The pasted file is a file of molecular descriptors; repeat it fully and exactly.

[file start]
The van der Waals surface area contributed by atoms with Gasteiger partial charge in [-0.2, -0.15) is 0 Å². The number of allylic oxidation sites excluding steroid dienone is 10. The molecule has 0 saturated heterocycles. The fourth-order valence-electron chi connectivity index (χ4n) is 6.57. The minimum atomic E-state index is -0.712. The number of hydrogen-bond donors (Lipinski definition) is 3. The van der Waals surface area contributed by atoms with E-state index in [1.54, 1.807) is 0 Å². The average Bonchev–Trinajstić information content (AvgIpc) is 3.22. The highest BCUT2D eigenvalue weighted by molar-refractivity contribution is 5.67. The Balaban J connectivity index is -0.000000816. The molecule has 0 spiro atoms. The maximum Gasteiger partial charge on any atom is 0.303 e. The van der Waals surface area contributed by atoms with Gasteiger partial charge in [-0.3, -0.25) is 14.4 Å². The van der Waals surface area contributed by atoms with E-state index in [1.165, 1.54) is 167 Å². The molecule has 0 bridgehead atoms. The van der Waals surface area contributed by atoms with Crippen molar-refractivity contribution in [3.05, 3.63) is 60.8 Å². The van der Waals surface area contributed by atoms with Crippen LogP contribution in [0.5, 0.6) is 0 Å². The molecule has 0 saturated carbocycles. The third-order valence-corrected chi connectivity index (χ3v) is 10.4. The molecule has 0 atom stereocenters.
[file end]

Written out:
The van der Waals surface area contributed by atoms with Gasteiger partial charge in [-0.2, -0.15) is 0 Å². The number of allylic oxidation sites excluding steroid dienone is 10. The molecule has 0 saturated heterocycles. The fourth-order valence-electron chi connectivity index (χ4n) is 6.57. The minimum atomic E-state index is -0.712. The number of hydrogen-bond donors (Lipinski definition) is 3. The van der Waals surface area contributed by atoms with E-state index in [1.54, 1.807) is 0 Å². The average Bonchev–Trinajstić information content (AvgIpc) is 3.22. The highest BCUT2D eigenvalue weighted by molar-refractivity contribution is 5.67. The Balaban J connectivity index is -0.000000816. The molecule has 0 spiro atoms. The maximum Gasteiger partial charge on any atom is 0.303 e. The van der Waals surface area contributed by atoms with Gasteiger partial charge in [-0.3, -0.25) is 14.4 Å². The van der Waals surface area contributed by atoms with E-state index in [1.165, 1.54) is 167 Å². The molecule has 0 bridgehead atoms. The van der Waals surface area contributed by atoms with Crippen molar-refractivity contribution in [3.05, 3.63) is 60.8 Å². The van der Waals surface area contributed by atoms with Crippen LogP contribution in [0.5, 0.6) is 0 Å². The molecule has 0 saturated carbocycles. The third-order valence-corrected chi connectivity index (χ3v) is 10.4. The molecule has 0 atom stereocenters.